BRIEF DESCRIPTION OF THE DRAWINGS

For a more complete understanding of the present invention and the advantages thereof, reference should be made to the following Detailed Description taken in connection with the accompanying drawings in which:

FIG. 1 is a schematic diagram of a conventional countercurrent ion exchanger of the prior art illustrating the production and regeneration cycles of operation; and

FIG. 2 is a schematic diagram of the recycle regeneration ion exchanger of the present invention.

DETAILED DESCRIPTION

With reference to FIG. 1, a conventional countercurrent ion exchanger 10 is illustrated schematically to show the well-known production and regeneration cycles of operation. Ion exchanger 10 comprises a pressurized vessel 12 in which a resin bed 14 is supported. This particular example is a so-called "standard" bed; it is also known in the art to completely fill the vessel to create a so-called "packed" bed exchange vessel. The exchanger includes a conduit 16 for supplying fluids to an upper or "first" port 17 and then to a first distributor 18 located adjacent the top 20 of the vessel 12. A second distributor 22 is centrally-located in the vessel 12 and has an associated port 23. A third distributor 24 is located adjacent the bottom 27 of the vessel 12. A bottom or "second" port 25 of the vessel 12 is connected between the third distributor 24 and a lower supply conduit 26. As is well-known, a distributor generally comprises a piece of piping having holes therein for enabling fluids to flow in and out of the piping. A wire screen typically surrounds the piping to prevent resin beads from entering the piping. Suitable structural braces or the like are used to support the distributors in the vessel, as is well-known.

The left-side of the figure illustrates the production cycle, and the right-side illustrates the regeneration cycle. During production, raw water or other feed to be treated is supplied via conduit 16, into upper port 17 and into the first distributor. The feed flows out of the distributor downward into and through the resin bed 14 to effect ion exchange. The treated feed is collected by the third distributor 24 and drained via bottom port 25 and conduit 26. During the regeneration cycle, regenerant is supplied via conduit 26 and into the bottom port 25 for upflow via the third distributor 24. At the same time, blocking water or air is supplied via the conduit 16, upper port 16 and first distributor 18 to retain in place the bed, which would otherwise rise due to fluidization. The regenerant and effluent waste are removed via the second distributor 22 via port 23.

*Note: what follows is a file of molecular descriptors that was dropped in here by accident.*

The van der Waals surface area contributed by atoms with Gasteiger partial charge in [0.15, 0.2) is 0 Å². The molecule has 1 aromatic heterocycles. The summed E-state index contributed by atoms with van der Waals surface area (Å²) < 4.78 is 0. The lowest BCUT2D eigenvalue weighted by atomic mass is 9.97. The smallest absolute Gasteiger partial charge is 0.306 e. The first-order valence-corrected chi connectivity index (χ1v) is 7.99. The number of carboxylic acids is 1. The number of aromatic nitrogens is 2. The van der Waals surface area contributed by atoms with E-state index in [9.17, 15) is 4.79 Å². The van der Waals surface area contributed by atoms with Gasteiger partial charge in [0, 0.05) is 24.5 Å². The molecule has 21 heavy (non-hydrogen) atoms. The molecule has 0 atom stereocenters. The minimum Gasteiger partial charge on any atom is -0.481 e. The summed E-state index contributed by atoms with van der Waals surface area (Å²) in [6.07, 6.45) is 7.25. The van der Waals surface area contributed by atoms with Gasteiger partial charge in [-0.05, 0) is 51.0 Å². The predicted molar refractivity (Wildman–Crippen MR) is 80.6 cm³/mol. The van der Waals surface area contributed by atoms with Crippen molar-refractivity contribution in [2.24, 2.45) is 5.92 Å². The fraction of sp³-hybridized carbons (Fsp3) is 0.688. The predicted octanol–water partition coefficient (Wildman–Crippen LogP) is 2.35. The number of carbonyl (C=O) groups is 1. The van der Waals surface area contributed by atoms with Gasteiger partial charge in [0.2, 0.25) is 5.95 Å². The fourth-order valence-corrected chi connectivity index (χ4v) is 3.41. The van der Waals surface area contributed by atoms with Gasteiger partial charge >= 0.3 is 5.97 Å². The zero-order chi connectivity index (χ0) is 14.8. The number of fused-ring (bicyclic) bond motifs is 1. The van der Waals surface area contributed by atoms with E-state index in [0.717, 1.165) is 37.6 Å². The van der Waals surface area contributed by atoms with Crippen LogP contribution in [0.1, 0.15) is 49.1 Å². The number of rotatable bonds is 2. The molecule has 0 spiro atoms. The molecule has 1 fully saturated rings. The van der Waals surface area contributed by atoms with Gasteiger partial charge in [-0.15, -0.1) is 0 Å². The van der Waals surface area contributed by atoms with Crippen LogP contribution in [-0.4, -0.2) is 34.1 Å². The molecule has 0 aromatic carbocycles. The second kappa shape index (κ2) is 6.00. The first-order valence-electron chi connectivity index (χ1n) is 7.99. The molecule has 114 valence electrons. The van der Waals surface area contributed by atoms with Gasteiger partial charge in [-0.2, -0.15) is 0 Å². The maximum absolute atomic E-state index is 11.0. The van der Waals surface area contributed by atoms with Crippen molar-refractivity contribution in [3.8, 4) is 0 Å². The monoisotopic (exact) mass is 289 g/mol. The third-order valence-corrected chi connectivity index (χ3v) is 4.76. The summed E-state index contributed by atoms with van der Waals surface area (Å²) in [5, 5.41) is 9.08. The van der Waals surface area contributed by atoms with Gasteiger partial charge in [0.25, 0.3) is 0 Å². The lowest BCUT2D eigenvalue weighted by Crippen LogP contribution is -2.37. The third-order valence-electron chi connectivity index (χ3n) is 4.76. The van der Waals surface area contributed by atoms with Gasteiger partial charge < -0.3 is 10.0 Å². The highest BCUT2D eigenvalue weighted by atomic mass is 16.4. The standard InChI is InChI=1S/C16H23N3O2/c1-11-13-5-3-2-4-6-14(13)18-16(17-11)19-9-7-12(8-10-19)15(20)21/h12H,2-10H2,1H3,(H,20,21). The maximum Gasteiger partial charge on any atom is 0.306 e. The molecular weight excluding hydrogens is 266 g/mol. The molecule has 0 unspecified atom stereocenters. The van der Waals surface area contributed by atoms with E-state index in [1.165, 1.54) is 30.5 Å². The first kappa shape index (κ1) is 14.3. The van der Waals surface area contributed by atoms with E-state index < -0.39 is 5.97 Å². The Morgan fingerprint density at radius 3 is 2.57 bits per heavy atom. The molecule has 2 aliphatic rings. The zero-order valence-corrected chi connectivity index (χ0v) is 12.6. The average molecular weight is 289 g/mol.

The conventional countercurrent ion exchanger 10 also includes a regenerant source and appropriate valving (not shown) to control operation of the apparatus. Such components are well-known.

The inventive ion exchange system is shown in FIG. 2. As will be seen, the system advantageously "recycles" the regenerant during regeneration to provide better product quality at more efficient production rates as compared to the prior art system such as shown in FIG. 1. Moreover, due to this recycling, it will be seen that an upper portion of the vessel operates in a substantially cocurrent mode of operation while the lower portion of the vessel operates in a substantially countercurrent mode of operation during the same regeneration cycle. This operation provides significant advantages over the prior art.

The inventive exchanger 10' includes the pressure vessel 12' supporting the resin bed 14'. Although the invention is illustrated for use with a packed resin-bed, it is equally applicable in standard bed vessels (such as shown in FIG. 1) where the resin does not fill the entire vessel. Exchanger 10' includes the upper and lower supply conduits 16' and 26', the ports 17', 23' and 25', and the first, second and third distributors 18', 22' and 24' as previously described, although both the function and location of the distributor 22' have been altered for reasons to be seen. A source 27 of inlet water to be treated is provided to conduit 16 (and thus to the port 17') by actuation of the valve 28. A source 32 of acid, caustic or brine regenerant (depending on the particular exchange application) is provided and is delivered to conduit 26' under the control of valve 34. Valves 28 and 34 are preferably automatic and are controlled by a controller 35 and actuating means 37 as is conventional in the art. Conduit 26' connects to a service conduit 36, which delivers the treated water (provided via port 25') through appropriate valving (not shown).

According to one important feature of the invention, a regenerant recycle loop 42 is connected between the port 23' and the conduit 16'. The recycle loop 42 preferably comprises a fluid conduit 41 in which are supported a first valve 44, a regenerant pump 45 and a second valve 46. First valve 44 is connected between the port 23' and the pump 45 and second valve 46 is connected between the pump and the port 17'. Second valve 46 may be omitted.

As represented in FIG. 2, rather than being centrally-located, the distributor 22' is preferably located about one-fourth (1/4th) of the way up the vessel's length. It is designated a "lower" in-bed distributor as the vessel also includes another distributor 51 located just above the lower in-bed distributor 22'. In particular, distributor 51 is an "upper" in-bed distributor supported about 6" above the distributor 22'. The upper distributor 51 is connected to a fourth port 52. Port 52 connects to a fluid conduit 53 connected to a drain 54. A valve 47 is supported in the fluid conduit 53. The exchanger also includes a rinse conduit 55 connected to the fluid conduit 41. A valve 56 is supported in the rinse conduit.